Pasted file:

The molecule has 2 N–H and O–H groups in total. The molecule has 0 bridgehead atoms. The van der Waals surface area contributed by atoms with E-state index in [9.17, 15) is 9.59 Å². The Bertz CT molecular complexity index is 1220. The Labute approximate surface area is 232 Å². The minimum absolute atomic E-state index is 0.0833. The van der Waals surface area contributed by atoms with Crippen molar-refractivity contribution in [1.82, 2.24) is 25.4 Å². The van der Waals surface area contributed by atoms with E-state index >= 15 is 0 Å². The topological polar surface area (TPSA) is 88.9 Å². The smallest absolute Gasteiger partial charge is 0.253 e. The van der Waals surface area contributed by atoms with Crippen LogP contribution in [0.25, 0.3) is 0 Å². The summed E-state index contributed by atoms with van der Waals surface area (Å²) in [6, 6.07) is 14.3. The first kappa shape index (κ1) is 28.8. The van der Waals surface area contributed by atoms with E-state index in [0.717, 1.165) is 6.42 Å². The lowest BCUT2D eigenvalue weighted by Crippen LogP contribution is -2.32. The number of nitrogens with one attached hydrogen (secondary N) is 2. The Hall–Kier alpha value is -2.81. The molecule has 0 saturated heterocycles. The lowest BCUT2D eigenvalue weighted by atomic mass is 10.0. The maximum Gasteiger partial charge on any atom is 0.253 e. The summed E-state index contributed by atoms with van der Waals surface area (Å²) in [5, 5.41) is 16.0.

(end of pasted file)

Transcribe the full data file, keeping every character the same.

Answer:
The molecule has 2 N–H and O–H groups in total. The molecule has 0 bridgehead atoms. The van der Waals surface area contributed by atoms with E-state index in [9.17, 15) is 9.59 Å². The Bertz CT molecular complexity index is 1220. The Labute approximate surface area is 232 Å². The minimum absolute atomic E-state index is 0.0833. The van der Waals surface area contributed by atoms with Crippen molar-refractivity contribution in [1.82, 2.24) is 25.4 Å². The van der Waals surface area contributed by atoms with E-state index >= 15 is 0 Å². The topological polar surface area (TPSA) is 88.9 Å². The smallest absolute Gasteiger partial charge is 0.253 e. The van der Waals surface area contributed by atoms with Crippen LogP contribution in [0.25, 0.3) is 0 Å². The summed E-state index contributed by atoms with van der Waals surface area (Å²) in [6, 6.07) is 14.3. The first kappa shape index (κ1) is 28.8. The van der Waals surface area contributed by atoms with E-state index in [0.717, 1.165) is 6.42 Å². The lowest BCUT2D eigenvalue weighted by Crippen LogP contribution is -2.32. The number of nitrogens with one attached hydrogen (secondary N) is 2. The Hall–Kier alpha value is -2.81. The molecule has 0 saturated heterocycles. The lowest BCUT2D eigenvalue weighted by atomic mass is 10.0. The maximum Gasteiger partial charge on any atom is 0.253 e. The summed E-state index contributed by atoms with van der Waals surface area (Å²) in [5, 5.41) is 16.0.